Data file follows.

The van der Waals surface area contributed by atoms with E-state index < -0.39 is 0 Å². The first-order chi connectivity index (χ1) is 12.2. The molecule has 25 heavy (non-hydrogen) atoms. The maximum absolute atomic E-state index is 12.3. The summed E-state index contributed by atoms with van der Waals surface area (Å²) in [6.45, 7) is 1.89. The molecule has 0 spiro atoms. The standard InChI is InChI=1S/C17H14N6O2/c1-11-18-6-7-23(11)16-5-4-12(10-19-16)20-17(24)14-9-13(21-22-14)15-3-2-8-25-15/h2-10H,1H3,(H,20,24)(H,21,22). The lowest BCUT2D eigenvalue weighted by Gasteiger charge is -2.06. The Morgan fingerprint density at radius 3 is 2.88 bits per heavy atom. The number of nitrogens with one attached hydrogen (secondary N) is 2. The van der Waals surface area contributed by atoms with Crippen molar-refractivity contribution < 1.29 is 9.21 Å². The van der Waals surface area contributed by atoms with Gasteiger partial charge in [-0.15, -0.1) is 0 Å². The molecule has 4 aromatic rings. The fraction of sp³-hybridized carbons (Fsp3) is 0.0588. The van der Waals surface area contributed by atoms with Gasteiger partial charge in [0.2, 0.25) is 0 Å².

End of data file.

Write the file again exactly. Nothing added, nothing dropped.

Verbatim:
The van der Waals surface area contributed by atoms with E-state index < -0.39 is 0 Å². The first-order chi connectivity index (χ1) is 12.2. The molecule has 25 heavy (non-hydrogen) atoms. The maximum absolute atomic E-state index is 12.3. The summed E-state index contributed by atoms with van der Waals surface area (Å²) in [6.45, 7) is 1.89. The molecule has 0 spiro atoms. The standard InChI is InChI=1S/C17H14N6O2/c1-11-18-6-7-23(11)16-5-4-12(10-19-16)20-17(24)14-9-13(21-22-14)15-3-2-8-25-15/h2-10H,1H3,(H,20,24)(H,21,22). The lowest BCUT2D eigenvalue weighted by Gasteiger charge is -2.06. The Morgan fingerprint density at radius 3 is 2.88 bits per heavy atom. The number of nitrogens with one attached hydrogen (secondary N) is 2. The van der Waals surface area contributed by atoms with Crippen molar-refractivity contribution < 1.29 is 9.21 Å². The van der Waals surface area contributed by atoms with Gasteiger partial charge in [-0.15, -0.1) is 0 Å². The molecule has 4 aromatic rings. The fraction of sp³-hybridized carbons (Fsp3) is 0.0588. The van der Waals surface area contributed by atoms with Gasteiger partial charge in [0.2, 0.25) is 0 Å².